New Left Review, May/June 2017
In the latest issue:
How did Emmanuel Macron become President of France virtually overnight? What are the likely consequences of his rule? The long epoch of collusive alternation between Centre-Left and Centre-Right, and its abrupt ending; the realities of Le Pen’s Front National, and the riposte of Mélenchon’s La France insoumise. Has neo-liberalism finally arrived in force in Paris, and if so what are the implications for Europe?
Fate of the photographic icon of war in the age of embedded journalism and the digital camera: why so few images of the conquest of Iraq are recollected, and so many of the fall of the Twin Towers pre-selected? The importance of counter-narratives for fixing meaning to shots of fighting or suffering, and the latent possibilities of the democratization of image-production today.
The historical geography of Ukania’s referendum on the EU, pitting London and Scotland, along with Northern Ireland, against every region of England outside its pampered capital. The North as fulcrum of the victory for Leave, the accumulating reasons for its disaffection with the Westminster establishment, and the carry-through of its rebellion into the electoral upset of 2017.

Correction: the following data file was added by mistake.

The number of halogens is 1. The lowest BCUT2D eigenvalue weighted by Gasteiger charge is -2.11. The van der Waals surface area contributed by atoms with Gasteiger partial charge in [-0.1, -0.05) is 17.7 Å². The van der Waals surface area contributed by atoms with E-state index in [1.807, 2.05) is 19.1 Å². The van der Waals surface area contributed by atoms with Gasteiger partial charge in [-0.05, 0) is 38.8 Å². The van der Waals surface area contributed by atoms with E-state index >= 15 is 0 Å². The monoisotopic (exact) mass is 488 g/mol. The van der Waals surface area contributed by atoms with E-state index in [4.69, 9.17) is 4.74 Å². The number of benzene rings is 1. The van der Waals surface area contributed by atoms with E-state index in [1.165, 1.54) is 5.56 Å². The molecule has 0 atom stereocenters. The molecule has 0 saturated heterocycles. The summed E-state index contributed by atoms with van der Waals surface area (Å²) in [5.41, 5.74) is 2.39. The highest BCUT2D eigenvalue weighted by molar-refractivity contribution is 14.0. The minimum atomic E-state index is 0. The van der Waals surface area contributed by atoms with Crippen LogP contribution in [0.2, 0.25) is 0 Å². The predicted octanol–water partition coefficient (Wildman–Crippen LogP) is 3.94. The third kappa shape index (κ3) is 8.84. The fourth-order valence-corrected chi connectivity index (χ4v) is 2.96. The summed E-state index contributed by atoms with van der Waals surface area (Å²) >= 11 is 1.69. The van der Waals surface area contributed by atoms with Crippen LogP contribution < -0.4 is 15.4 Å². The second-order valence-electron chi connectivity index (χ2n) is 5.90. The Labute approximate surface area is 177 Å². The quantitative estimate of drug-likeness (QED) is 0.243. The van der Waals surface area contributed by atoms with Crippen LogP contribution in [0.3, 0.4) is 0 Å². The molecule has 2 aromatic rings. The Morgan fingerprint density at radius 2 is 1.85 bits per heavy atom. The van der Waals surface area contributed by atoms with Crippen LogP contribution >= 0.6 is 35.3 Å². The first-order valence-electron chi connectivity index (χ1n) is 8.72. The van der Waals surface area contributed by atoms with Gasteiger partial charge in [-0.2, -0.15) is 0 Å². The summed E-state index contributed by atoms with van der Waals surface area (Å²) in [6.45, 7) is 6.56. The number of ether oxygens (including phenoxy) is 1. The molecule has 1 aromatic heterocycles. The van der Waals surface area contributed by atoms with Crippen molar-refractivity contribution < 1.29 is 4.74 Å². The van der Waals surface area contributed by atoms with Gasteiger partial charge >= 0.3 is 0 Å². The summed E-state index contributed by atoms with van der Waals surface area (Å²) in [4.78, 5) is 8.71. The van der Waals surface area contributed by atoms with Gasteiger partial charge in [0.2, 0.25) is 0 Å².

Fears of mass culture generating visions of rule not by fear, but by the narcotics of conformity and abolition of privacy, in the fiction of Huxley and Eggers—‘total sociability’ resistable only by figures of the doomed individual. The fading even of high culture as notional refuge in the passage beyond the Brave New World.
In a time of fashionable talk of ‘global cities’, Göran Therborn has produced an antithetical panorama of the capital cities of the world, across all six continents, as centres of political power—combining a sociology and iconography of their lay-outs, buildings, monuments, from DC to Cairo, Brussels to Islamabad. Owen Hatherley reports and assesses his findings.
Francis Mulhern on Ferdinand Mount, English Voices: Lives, Landscapes, Laments. The literary and political sensibility of Britain’s most independent-minded Conservative thinker, aide to Margaret Thatcher, admirer of Virginia Woolf, and devotee of William Gladstone.
Alice Bamford on Amanda Anderson, Bleak Liberalism. Rehabilitating intellectual oracles of the Cold War in the service of a tragic ethos and pragmatic politics, and their interweaving as a liberal aesthetic, in fiction from Trollope to Lessing.
Tim Barker on John Judis, The Populist Explosion: How the Great Recession Transformed American and European Politics. Virtues and paradoxes of a level-headed antidote to the bien-pensant Atlantic hysteria of the hour.